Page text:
The campaigning organisation cites the example of Which? member Iain Richardson, who had more than £2000 looted from his account within 20 minutes of having his debit card stolen. Natwest turned down his fraud claim because his PIN was used to withdraw the cash. It said he must have been negligent, and when he appealed to the Financial Ombudsman Service (FOS) it also turned down his case.
Earlier this month, a judge ruled against a Halifax customer who wanted compensation for money taken from his account, because his PIN number had been used.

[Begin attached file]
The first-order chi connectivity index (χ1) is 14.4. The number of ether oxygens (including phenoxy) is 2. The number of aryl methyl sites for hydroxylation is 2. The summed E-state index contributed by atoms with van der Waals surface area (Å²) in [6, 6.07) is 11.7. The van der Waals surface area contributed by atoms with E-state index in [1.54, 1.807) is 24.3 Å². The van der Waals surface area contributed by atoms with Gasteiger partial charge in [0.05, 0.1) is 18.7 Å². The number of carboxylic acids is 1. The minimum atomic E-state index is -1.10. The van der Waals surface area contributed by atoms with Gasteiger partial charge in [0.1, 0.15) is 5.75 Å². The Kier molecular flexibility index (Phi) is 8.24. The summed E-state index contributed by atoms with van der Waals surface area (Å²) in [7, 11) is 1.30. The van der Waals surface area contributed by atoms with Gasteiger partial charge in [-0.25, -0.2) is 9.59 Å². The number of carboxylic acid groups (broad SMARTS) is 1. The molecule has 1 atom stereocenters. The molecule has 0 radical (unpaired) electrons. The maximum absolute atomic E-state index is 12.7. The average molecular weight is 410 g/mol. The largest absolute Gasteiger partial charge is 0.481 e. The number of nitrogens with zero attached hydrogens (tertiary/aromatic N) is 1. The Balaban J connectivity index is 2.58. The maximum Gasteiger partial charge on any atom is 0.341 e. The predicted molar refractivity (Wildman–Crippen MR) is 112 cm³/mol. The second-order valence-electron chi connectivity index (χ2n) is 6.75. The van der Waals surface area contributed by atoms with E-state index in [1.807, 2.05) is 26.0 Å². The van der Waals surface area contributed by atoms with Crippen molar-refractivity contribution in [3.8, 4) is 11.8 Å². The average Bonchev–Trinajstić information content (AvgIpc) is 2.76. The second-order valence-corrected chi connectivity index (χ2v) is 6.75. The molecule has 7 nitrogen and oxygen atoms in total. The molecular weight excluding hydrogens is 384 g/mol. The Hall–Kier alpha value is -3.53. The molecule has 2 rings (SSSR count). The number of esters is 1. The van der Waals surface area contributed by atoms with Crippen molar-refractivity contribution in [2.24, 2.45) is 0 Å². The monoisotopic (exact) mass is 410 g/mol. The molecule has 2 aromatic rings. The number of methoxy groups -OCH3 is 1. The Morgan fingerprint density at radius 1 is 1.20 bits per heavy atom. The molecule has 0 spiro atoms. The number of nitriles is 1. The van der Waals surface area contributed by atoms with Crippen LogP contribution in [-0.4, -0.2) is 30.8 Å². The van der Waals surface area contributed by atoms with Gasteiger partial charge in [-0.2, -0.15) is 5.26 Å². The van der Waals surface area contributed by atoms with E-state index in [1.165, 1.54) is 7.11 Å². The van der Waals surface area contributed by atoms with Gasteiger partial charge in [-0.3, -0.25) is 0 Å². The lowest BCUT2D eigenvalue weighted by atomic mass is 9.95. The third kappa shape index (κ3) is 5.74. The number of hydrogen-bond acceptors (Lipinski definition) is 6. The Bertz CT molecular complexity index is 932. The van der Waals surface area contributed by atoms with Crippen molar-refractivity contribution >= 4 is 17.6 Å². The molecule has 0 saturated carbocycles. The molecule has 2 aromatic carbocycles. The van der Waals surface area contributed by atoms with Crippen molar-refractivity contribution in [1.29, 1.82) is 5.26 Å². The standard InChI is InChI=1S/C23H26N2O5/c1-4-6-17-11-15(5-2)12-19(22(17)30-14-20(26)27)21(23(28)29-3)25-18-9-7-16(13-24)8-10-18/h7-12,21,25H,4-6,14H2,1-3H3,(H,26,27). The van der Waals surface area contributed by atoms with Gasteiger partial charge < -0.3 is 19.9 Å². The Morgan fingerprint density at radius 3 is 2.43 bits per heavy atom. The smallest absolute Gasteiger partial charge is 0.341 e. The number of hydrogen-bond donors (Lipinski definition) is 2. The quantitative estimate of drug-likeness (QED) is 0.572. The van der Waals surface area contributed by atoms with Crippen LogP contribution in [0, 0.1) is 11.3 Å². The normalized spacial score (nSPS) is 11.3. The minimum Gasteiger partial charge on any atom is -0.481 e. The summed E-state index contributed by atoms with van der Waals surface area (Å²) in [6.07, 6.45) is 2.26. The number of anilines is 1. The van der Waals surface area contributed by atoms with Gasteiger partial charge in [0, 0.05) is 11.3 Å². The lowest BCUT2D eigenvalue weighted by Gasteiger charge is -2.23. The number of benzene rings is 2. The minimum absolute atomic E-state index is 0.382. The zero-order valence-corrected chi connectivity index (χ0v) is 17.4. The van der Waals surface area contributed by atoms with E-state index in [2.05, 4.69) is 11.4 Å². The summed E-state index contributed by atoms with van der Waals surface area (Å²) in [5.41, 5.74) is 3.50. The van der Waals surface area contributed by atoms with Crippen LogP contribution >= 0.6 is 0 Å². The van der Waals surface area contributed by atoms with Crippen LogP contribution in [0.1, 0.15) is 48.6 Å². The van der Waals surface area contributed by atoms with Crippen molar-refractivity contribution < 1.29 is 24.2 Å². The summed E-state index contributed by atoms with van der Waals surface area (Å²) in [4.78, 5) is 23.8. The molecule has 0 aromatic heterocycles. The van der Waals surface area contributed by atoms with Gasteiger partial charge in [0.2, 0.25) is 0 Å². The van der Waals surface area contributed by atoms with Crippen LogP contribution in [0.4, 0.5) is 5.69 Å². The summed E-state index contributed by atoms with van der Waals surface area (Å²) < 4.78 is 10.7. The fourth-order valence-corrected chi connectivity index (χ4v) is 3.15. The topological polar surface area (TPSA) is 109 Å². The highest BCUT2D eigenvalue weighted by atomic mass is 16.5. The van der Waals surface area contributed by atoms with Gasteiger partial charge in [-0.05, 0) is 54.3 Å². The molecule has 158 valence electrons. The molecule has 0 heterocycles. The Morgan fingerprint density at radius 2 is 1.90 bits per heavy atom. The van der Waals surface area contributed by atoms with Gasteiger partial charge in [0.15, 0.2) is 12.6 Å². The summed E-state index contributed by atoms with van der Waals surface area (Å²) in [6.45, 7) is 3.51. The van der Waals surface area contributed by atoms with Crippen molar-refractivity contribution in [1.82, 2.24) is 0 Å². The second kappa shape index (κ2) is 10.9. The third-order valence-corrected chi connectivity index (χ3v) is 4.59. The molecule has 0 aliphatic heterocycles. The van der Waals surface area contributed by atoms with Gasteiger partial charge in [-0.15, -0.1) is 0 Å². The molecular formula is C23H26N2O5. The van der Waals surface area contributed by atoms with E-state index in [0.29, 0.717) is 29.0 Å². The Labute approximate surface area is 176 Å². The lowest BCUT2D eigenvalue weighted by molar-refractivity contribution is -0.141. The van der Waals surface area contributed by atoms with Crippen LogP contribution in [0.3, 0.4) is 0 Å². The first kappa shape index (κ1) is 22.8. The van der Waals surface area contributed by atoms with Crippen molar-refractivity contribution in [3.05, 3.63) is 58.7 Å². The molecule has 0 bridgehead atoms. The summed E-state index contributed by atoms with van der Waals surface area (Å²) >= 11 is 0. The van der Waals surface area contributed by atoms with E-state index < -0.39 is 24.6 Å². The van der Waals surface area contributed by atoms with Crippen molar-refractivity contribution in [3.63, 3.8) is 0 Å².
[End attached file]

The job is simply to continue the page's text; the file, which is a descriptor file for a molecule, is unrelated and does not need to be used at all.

Chip and PIN is the most secure method of payment, but Which? says that a fraudster can discover and use someone's PIN by looking over their shoulder at a cashpoint or retailer terminal before stealing the card.
Card fraud at cash machines increased by 31% between 2007 and 2008, and around £609.9m was lost in the UK through card fraud last year.
The Financial Services Authority has been tasked with taking over retail banking regulation from this November, and Which? is expecting the watchdog to provide more detailed guidance on the evidence that should be provided by banks in card fraud cases.
Which? says it will be making representations to the FSA as it develops its new role in the coming months, "ensuring that the process is both fair and fully transparent for consumers".